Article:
But what was / is Bioelectrography and why did the Church not like it?I hear you ask. I cannot answer why the Church didn't like it (but I think you may come up with your own ideas), however I can tell you that:
Bioelectrography, now called Kirlian Photography, is a high voltage, contact print photography. The process is quite simple: Sheet film is placed on top of a metal plate, called the discharge or film plate. The object to photograph is placed on top of the film. If the object to be Kirlian photographed is inanimate, such as a coin or leaf, an earthed ground is connected to the object. High voltage is applied to the plate momentarily to make an exposure. The corona discharge between the object and discharge plate passes through and is recorded onto the film. When the film is developed you have a Kirlian photograph of the object. The Kirlian process, being a contact print process, doesn't require the use of a camera or lens, however if a transparent electrode is substituted for the discharge plate it is possible to use an ordinary camera, video camera or CCD device (digital camera) for imaging.
These days there are companies selling equipment to take these photos that claim the resulting image is paranormal or holds information that can be decrypted by the company's Kirlian researchers. I think they just need a gimmick to sell their goods, the corona discharge can be explained by employing known physical laws, like changes in subjects skin resistance (due to factors such as stress, illness, fatigue etc) without the necessity of invoking paranormal factors. Some other variable factors influencing the resulting Kirlian picture including pressure of the object against film, air pressure, air humidity, voltage level, voltage frequency, and exposure time. Anyway, back to Father Landell.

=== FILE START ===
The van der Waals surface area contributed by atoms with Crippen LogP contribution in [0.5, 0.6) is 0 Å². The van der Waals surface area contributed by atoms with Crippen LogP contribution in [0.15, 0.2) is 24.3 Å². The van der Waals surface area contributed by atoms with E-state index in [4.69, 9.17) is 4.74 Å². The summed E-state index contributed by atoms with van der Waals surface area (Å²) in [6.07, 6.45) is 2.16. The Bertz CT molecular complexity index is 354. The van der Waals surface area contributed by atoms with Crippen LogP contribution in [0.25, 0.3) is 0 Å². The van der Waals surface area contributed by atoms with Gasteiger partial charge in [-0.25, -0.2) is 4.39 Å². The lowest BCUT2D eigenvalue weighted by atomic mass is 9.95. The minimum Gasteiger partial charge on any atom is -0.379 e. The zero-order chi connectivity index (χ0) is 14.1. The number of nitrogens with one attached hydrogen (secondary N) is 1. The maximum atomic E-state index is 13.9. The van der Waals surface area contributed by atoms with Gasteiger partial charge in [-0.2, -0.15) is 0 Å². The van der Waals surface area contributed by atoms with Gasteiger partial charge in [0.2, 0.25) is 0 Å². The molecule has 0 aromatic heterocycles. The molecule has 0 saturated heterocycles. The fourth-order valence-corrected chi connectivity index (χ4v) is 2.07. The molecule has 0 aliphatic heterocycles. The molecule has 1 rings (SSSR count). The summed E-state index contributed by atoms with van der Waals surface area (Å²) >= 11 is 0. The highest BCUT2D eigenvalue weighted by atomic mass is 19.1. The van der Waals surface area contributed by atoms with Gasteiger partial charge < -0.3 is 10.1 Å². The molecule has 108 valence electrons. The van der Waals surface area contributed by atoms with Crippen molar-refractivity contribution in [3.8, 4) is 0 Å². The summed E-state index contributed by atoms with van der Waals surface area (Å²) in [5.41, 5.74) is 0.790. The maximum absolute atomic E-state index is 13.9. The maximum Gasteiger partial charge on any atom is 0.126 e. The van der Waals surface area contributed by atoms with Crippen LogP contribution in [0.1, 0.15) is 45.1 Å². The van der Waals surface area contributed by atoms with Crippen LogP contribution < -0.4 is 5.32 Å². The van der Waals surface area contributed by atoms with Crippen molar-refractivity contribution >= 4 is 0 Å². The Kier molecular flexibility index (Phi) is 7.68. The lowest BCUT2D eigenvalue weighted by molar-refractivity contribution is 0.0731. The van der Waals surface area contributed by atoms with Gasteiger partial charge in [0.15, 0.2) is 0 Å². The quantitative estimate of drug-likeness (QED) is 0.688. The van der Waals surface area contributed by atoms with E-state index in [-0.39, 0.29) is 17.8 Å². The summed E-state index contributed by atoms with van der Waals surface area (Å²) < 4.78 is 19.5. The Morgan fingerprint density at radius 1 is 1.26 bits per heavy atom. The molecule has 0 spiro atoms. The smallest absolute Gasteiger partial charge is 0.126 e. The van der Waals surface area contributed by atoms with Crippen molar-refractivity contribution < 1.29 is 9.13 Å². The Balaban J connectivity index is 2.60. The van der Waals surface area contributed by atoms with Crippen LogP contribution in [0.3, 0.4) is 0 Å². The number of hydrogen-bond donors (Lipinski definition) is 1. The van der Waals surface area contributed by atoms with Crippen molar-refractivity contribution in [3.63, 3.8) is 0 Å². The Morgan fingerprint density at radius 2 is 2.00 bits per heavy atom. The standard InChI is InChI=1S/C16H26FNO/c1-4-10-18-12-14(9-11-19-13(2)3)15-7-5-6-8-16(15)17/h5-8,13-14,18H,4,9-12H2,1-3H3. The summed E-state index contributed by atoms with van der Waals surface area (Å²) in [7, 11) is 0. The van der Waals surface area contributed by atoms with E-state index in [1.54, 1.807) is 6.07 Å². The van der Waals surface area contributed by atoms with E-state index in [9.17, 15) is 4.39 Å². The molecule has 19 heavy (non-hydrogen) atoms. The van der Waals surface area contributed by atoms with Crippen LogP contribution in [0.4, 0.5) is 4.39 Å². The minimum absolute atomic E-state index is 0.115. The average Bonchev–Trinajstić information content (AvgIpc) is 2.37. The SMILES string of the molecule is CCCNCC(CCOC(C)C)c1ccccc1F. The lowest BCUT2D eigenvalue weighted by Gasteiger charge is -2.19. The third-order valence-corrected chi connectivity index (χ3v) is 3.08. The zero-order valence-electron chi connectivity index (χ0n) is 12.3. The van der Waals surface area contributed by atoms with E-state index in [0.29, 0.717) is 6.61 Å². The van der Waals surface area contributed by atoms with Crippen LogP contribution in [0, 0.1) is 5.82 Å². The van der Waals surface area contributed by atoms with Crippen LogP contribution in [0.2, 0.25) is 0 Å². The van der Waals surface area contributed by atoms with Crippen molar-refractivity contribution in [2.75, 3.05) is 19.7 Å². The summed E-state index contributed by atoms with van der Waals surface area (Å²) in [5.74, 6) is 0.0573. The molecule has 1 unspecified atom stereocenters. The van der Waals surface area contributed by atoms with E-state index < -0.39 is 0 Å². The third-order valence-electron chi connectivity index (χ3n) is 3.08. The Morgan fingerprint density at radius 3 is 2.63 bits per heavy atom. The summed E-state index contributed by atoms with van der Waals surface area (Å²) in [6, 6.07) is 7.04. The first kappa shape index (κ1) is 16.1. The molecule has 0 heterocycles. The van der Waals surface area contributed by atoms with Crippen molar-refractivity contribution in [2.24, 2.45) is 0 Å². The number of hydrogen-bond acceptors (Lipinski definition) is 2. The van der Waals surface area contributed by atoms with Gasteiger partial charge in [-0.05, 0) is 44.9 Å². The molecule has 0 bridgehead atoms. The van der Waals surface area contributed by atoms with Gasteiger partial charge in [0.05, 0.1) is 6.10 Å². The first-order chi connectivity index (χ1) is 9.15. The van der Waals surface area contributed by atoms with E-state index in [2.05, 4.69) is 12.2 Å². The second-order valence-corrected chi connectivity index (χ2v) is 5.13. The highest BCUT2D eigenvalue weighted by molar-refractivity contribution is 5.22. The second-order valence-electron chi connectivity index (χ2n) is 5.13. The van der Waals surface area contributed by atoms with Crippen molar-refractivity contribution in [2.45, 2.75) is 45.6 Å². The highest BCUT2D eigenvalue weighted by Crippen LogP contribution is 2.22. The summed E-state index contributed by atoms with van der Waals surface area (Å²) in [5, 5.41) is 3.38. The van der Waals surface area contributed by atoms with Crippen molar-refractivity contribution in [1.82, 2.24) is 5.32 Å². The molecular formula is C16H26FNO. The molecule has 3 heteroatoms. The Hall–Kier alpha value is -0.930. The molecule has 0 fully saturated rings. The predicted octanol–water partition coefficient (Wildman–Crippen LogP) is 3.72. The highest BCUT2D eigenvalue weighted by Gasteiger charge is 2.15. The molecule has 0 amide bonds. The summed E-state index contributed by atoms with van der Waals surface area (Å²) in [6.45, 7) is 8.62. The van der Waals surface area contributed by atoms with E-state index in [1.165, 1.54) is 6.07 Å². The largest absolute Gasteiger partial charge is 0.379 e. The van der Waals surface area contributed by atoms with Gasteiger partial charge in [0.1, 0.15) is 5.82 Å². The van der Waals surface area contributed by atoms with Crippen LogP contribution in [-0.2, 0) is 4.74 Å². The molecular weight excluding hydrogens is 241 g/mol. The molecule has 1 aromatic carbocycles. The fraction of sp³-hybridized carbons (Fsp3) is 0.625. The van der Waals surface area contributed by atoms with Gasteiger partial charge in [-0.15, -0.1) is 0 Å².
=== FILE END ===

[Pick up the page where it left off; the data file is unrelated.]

Neither Father Landell nor Brazil appear in the legitimate credits for radio or television but, hopefully, this article will go some way toward rectifying the omissions.
The Science and Technology Foundation of Rio Grande do Sul (CIENTEC) built a replica of The Wave Transmitter (below) and, upon the conclusion of tests made upon the replica, it was determined that the transceiver works, and is uncontested proof of Father Landells' genius. The equipment is on display for public viewing at the Fundação Educacional Padre Landell de Moura (FEPLAM (translated: Father Landell de Moura Educational Foundation)), in Porto Alegre, Rio Grande do Sul.
Father Landell passed away in his home town of Porto Alegre, on June 30, 1928.